Well, yes - for avoidance of doubt, I was referring to the absence of level segments in the descent between cruise and the GA, in response to the point raised in the post preceding mine.
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Old 12th Jul 2022, 14:34
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Originally Posted by FlightDetent View Post
9 seconds between minima and TOGA.

Learning point #1.
Hmmm,

On peut dire que le fromage a failli toucher le ventilateur!

Les passagers ont droit à une visite panoramique de Roissy-en-france, sans supplément, vous êtes les bienvenus.
Vous revenez maintenant, vous entendez !

... et prendre un taxi peut être si pénible à CDG, les pilotes de l'avion étaient serviables.

au revoir


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Old 12th Jul 2022, 14:43
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Originally Posted by Uplinker View Post
Thank goodness they somehow escaped a horrible CFIT.

I didn't see in the BEA report whether the crew had listened to the ATIS and written it down on a 'bug card'. Nor if they had set the ATIS QNH on the PIC altimeter, and then returned PIC altimeter to standard pressure. Both were SOP in airlines I flew with.

When instructed by ATC to change to QNH, a cross-check is made that this agrees with the ATIS figure obtained previously. It would appear that the easyJet nearby had cross-checked the ATIS, because they read back the correct QNH.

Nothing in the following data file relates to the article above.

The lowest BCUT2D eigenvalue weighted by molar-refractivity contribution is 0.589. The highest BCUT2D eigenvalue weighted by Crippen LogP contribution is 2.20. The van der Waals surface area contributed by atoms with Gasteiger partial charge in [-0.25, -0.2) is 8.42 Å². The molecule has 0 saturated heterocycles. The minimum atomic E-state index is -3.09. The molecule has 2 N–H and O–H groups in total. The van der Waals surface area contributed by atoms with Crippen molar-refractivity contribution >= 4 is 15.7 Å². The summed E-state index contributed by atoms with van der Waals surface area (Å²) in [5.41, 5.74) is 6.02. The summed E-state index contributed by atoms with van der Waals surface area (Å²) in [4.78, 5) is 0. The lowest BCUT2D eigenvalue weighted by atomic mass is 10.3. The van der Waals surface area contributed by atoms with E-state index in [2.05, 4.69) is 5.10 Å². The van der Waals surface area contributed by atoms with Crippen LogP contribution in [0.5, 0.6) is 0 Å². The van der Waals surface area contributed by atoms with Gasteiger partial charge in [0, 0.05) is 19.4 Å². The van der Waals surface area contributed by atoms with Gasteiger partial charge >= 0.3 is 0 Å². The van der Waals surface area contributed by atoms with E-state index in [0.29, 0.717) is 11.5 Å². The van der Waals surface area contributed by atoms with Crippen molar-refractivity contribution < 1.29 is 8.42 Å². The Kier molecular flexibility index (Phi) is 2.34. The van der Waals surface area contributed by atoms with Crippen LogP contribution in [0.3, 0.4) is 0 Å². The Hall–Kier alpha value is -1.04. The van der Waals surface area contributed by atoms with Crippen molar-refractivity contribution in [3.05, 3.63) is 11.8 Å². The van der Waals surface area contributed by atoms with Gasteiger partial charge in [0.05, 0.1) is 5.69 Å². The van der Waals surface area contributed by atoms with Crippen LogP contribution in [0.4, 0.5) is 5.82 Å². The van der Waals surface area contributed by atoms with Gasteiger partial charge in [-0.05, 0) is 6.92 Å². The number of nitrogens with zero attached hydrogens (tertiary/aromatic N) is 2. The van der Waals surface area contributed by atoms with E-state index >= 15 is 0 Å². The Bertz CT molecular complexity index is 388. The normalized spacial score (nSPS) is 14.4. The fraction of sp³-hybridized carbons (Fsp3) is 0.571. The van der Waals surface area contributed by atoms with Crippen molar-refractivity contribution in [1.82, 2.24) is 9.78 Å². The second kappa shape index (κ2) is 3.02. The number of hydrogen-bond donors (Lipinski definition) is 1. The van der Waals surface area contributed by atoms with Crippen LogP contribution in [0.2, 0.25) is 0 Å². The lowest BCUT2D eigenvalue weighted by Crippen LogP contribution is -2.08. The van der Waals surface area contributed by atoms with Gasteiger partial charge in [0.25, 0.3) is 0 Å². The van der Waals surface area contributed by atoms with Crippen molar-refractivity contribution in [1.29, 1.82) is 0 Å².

Odd that the RAD ALT did not make any call outs, and strange that both crew apparently did not notice what must have been low RAD ALT readings, turning to amber on their PFDs at DH + 100'. Or maybe they did and the amber readout is what saved them?

And presumably GPWS did not call out because their rate of descent was not excessive, on a 3° approach, (mode 1), they were in landing configuration, (mode 4), and there was no glide-slope, (mode 5)?

I am wondering how 1001 and 1011 are spoken in French by French ATC; 'mille une' and 'mille onze' perhaps? instead of 'une zero zero une' or 'une zero une une'. This could have led to confusion in the ATCs mind; not realising the mistake when translating to English.
.
It is remarkable that in the 21st century, my ipad and iphone have greater system safety than the airspace design and procedures we follow. Down in the weeds, a C145 GPS system will give reliably geometric height above the real world, without the issues of metric, french, or JFK's rapid fire info, and in the end the only information that we want is the absolute height at that point, the reason that we consider cold temperature corrections going into Nome, Bismark, or Ulan Bator...

The RALT should certainly have been giving the auto callouts, unless it is another Air Inter type deal where the "GPWS was not needed, as we don't make mistakes", until chopping off the tops of trees and the bottom of the plane and pax in the hills.

Not pretty. Any 5-G nearby?